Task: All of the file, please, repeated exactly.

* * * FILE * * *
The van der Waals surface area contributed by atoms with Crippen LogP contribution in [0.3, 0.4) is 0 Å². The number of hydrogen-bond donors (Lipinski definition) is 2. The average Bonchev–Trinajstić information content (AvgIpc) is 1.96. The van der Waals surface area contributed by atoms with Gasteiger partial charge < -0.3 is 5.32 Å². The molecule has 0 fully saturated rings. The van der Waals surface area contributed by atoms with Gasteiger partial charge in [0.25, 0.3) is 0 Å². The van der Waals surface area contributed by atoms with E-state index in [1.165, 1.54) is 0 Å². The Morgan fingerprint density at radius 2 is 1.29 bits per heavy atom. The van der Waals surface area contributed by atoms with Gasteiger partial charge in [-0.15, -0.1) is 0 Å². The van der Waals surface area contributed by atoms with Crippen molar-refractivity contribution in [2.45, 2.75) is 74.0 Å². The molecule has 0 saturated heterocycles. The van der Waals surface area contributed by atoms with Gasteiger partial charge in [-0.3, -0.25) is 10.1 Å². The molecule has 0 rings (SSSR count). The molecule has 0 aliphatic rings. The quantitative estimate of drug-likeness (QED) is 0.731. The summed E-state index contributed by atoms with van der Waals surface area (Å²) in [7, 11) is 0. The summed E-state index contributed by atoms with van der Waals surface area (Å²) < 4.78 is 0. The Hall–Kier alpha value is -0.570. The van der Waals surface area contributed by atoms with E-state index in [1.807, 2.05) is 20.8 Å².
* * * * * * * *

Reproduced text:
The van der Waals surface area contributed by atoms with Crippen LogP contribution in [0.3, 0.4) is 0 Å². The number of hydrogen-bond donors (Lipinski definition) is 2. The average Bonchev–Trinajstić information content (AvgIpc) is 1.96. The van der Waals surface area contributed by atoms with Gasteiger partial charge < -0.3 is 5.32 Å². The molecule has 0 fully saturated rings. The van der Waals surface area contributed by atoms with Gasteiger partial charge in [0.25, 0.3) is 0 Å². The van der Waals surface area contributed by atoms with E-state index in [1.165, 1.54) is 0 Å². The Morgan fingerprint density at radius 2 is 1.29 bits per heavy atom. The van der Waals surface area contributed by atoms with Gasteiger partial charge in [-0.15, -0.1) is 0 Å². The van der Waals surface area contributed by atoms with Crippen molar-refractivity contribution in [2.45, 2.75) is 74.0 Å². The molecule has 0 saturated heterocycles. The van der Waals surface area contributed by atoms with Gasteiger partial charge in [-0.3, -0.25) is 10.1 Å². The molecule has 0 rings (SSSR count). The molecule has 0 aliphatic rings. The quantitative estimate of drug-likeness (QED) is 0.731. The summed E-state index contributed by atoms with van der Waals surface area (Å²) in [7, 11) is 0. The summed E-state index contributed by atoms with van der Waals surface area (Å²) < 4.78 is 0. The Hall–Kier alpha value is -0.570. The van der Waals surface area contributed by atoms with E-state index in [1.807, 2.05) is 20.8 Å².